Grand Ayatollah al-Sistani, who is really not having any direct contact, with the United States authorities and, frankly, doesn't want to without there being at least some effort to try to bring about that contact needs to be brought into this. There are other clerics.
VAN SUSTEREN: But the thing is if you talk about even the Iraqis, there's — I mean, I have seen — and I don't read Arabic, obviously, but I've seen no report of any condemnation by the Iraqis when an American civilian gets beheaded. And, in fact, I mean, even Iraqis are running into problems. You have the Kurds that were beheaded recently.
There are many different ethnic groups who are getting beheaded and killed and attacked there.
GINSBERG: Greta, I continue to read the Iraqi media and try to listen to some of the Iraqi radio that is coming out of Iraq. There is significant condemnation on the part of the Iraqi media and Iraqi press against these attacks.
VAN SUSTEREN: Which is great news for us.
GINSBERG: Iraqis are suffering under enormous security threats themselves. They know that if the Americans and others are driven out that the reconstruction will come to an end. They know that Abu Musab al-Zarqawi wants to start the civil war. They're losing confidence in their own government to try to stop him as well as the crime and terrorism that's taking place.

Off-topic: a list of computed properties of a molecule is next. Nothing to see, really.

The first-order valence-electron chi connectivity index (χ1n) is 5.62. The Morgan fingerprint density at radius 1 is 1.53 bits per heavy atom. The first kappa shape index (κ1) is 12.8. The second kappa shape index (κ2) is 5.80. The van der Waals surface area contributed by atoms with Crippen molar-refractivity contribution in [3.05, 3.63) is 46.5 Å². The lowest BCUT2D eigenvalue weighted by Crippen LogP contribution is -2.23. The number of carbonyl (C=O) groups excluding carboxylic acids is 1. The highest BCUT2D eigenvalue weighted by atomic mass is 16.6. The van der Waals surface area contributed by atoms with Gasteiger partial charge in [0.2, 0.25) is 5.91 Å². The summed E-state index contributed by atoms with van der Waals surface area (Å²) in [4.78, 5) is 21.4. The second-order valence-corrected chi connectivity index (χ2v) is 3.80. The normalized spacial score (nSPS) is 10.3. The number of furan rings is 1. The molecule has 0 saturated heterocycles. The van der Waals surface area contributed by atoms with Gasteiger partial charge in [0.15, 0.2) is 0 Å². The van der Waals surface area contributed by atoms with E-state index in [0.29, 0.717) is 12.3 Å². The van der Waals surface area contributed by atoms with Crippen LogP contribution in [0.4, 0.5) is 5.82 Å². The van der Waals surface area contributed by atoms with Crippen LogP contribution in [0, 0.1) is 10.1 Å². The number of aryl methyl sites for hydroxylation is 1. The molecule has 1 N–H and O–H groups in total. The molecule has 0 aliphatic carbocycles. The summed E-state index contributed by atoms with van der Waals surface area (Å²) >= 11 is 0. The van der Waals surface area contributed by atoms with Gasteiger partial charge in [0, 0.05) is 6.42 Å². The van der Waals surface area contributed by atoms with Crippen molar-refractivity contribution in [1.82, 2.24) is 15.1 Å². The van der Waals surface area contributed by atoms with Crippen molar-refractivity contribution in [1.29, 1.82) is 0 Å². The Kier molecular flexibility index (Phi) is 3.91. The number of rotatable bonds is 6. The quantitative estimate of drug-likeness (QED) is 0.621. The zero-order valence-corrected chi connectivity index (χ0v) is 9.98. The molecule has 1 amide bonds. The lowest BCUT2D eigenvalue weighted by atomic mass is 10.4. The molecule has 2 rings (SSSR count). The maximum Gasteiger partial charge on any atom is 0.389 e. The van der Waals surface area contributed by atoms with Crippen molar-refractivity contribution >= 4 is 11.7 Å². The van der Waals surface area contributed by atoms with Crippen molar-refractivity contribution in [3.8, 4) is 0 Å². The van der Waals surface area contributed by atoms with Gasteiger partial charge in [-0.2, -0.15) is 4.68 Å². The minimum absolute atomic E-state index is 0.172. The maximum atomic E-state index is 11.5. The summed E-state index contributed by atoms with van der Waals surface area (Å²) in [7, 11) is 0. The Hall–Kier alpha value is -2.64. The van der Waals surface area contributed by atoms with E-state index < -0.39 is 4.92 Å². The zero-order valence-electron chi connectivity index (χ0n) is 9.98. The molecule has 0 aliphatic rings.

And so, essentially, they're saying where is the support that we can get from elsewhere that is going to find a way to restore some stability in the country because, clearly, their point is the Americans can't accomplish that objective.
VAN SUSTEREN: There's another American who was kidnapped with him as well as a Brit. Is there anything that you read in the Arabic press or any of the Arabic Web sites that suggested they are willing to spare their lives?
GINSBERG: No. If anything, the continuation of the threat is that we killed this first hostage, and, within 48 hours, if you have not released other women from the prisons, we will kill the next hostage, and we will keep killing the hostages and keep kidnapping until you release everyone who we believe needs to be released.
VAN SUSTEREN: And, apparently, these three knew something was up because their Iraqi guards had suddenly started failing to show up for work at their house to protect them. So they were even suspicious that they were targets.
GINSBERG: This is the underlying dilemma that we face in Iraq, is that who do you trust, who can you actually trust to not rat on where Americans are located, what's the soft underbelly of where American forces are, and this...
Part of the problem here, Greta, is that the number of resistance supporters has grown significantly. This is what the U.S. embassy reported to me just the other day, far more than the Pentagon itself has been willing to admit.
VAN SUSTEREN: All right. Well, let's hope the other two who were kidnapped with him are spared.
GINSBERG: God willing, as they say.
VAN SUSTEREN: Nice to see you.
GINSBERG: Thanks, Greta.